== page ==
Eat Here Now

The creative writing assignment here was to write a one-page scene, including a bit of dialogue, that describes a time and place and introduces a couple of people. Here it is. 

Eat Here Now

For our last night in Manhattan, we planned on enjoying a no-plan night. Over the three days behind us, we had enjoyed catered fair. We’d dined bayside on Long Island’s moneyed end. We’d brunched and supped wearing dry-cleaned clothes, with familiar family friends side-glancing at new New York friends to see which fork was the right fork right now. 

Charlene and I, enjoying don’t-think-about-it weather, began walking up the still-sunny side of 2nd Ave. around 5 pm. With complete confidence or perhaps simple indifference, she strolled the clamorous Upper East Side with the same self-reliance that carried her through peaceful Winona, Minn. I’d not seen this side of my mother-in-law before, or maybe I just hadn’t been alone with her to notice. Impressive and surprising, Charlene was uniquely able to tune out the smothering city around her. Now in her 70s, she’d honed this skill to perfection as the mother of 11 kids – including the one I was married to.

Photo by Alex Jones, via Unsplash.com

Photo by Alex Jones, via Unsplash.com

Charlene might have preferred to be alone, honestly, and maybe the same for me. But the rest of our family flew home earlier, and I wasn’t going to leave mom-in-law alone in the big city. An unlikely pair, on strange streets, we searched for the perfect dinner spot. But her perfect and my perfect were as different as the Winona Daily News and the New York Daily News. Still, we were determined to find a dinner story we could both enjoy. “The Star Diner looks nice and quiet.” With a hungry grin, Charlene pointed into a nearly empty cafeteria that had far too much jello on display. “Let’s keep looking,” I said when I really meant “Oh hell no.”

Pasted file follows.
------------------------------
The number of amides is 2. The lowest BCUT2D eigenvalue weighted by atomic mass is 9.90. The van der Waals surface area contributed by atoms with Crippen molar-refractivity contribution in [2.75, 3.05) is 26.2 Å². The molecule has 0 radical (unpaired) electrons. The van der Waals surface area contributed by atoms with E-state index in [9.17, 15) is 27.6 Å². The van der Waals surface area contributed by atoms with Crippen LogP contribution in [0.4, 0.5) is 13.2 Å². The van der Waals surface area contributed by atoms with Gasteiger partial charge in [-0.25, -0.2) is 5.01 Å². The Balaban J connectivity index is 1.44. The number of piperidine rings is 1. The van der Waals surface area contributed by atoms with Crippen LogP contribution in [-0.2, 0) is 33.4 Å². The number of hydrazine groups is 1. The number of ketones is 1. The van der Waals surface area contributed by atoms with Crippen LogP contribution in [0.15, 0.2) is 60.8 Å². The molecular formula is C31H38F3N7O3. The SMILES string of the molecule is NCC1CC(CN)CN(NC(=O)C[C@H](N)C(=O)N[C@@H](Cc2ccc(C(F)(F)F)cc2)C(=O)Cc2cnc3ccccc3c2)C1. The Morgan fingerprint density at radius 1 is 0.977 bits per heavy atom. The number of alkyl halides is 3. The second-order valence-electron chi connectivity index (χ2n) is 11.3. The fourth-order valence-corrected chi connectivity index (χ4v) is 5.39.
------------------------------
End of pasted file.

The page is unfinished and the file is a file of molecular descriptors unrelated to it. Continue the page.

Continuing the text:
I noticed her eyeing the Gotham Café and its cracking vinyl booths. She hoped the advertised Turkey Dinner special might entice me; we were still three weeks away from Thanksgiving. “It’s such a nice night,” I said hoping to distract her from the mashed potatoes and gravy. “Let’s walk another block or two.” I had NY pizza on my mind. Or maybe a street cart hotdog. I wanted food to remember, whether for good or bad. But I knew I had to let Charlene have her New York too. We’d stick together.

We passed 58th St., then 59th. The Kebab House around the corner at 61st St. sent grilled lamb aromas my way. As my own personal sacrifice, I ignored those scents. Charlene’s pace was slowing, my hunger was growing. Quite a crowd was surfacing from the 63rd St. Subway Station, but the Empire State Building and I carved our way through. As the foot traffic cleared, we both spotted our solution. At 64th & Lexington, I settled Charlene into a white formica booth at the Eat Here Now Diner, her slim shoulders pressed lightly into the red padding. She smiled at the familiar menu - roast turkey sandwich, mashed potatoes, hot coffee. And I ran next door to Little Vincent’s Pizza. I folded over a couple slices of pepperoni and returned to the Eat Here Now. An unlikely pair united.

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